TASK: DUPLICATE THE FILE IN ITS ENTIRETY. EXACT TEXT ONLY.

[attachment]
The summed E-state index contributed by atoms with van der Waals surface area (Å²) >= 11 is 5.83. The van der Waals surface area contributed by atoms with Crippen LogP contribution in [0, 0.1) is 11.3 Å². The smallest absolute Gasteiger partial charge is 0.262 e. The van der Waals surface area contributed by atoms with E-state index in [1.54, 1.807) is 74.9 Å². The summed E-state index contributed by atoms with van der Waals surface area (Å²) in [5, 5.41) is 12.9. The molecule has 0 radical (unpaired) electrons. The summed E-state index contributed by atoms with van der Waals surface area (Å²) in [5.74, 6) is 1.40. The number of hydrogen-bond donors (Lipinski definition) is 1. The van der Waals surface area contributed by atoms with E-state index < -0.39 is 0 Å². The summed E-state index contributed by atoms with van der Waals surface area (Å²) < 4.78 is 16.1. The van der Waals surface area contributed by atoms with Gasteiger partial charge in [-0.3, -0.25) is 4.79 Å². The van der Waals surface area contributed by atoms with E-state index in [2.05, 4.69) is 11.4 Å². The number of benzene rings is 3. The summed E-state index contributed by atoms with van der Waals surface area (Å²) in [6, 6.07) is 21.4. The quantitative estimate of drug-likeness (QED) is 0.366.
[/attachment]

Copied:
The summed E-state index contributed by atoms with van der Waals surface area (Å²) >= 11 is 5.83. The van der Waals surface area contributed by atoms with Crippen LogP contribution in [0, 0.1) is 11.3 Å². The smallest absolute Gasteiger partial charge is 0.262 e. The van der Waals surface area contributed by atoms with E-state index in [1.54, 1.807) is 74.9 Å². The summed E-state index contributed by atoms with van der Waals surface area (Å²) in [5, 5.41) is 12.9. The molecule has 0 radical (unpaired) electrons. The summed E-state index contributed by atoms with van der Waals surface area (Å²) in [5.74, 6) is 1.40. The number of hydrogen-bond donors (Lipinski definition) is 1. The van der Waals surface area contributed by atoms with E-state index < -0.39 is 0 Å². The summed E-state index contributed by atoms with van der Waals surface area (Å²) < 4.78 is 16.1. The van der Waals surface area contributed by atoms with Gasteiger partial charge in [-0.3, -0.25) is 4.79 Å². The van der Waals surface area contributed by atoms with E-state index in [2.05, 4.69) is 11.4 Å². The number of benzene rings is 3. The summed E-state index contributed by atoms with van der Waals surface area (Å²) in [6, 6.07) is 21.4. The quantitative estimate of drug-likeness (QED) is 0.366.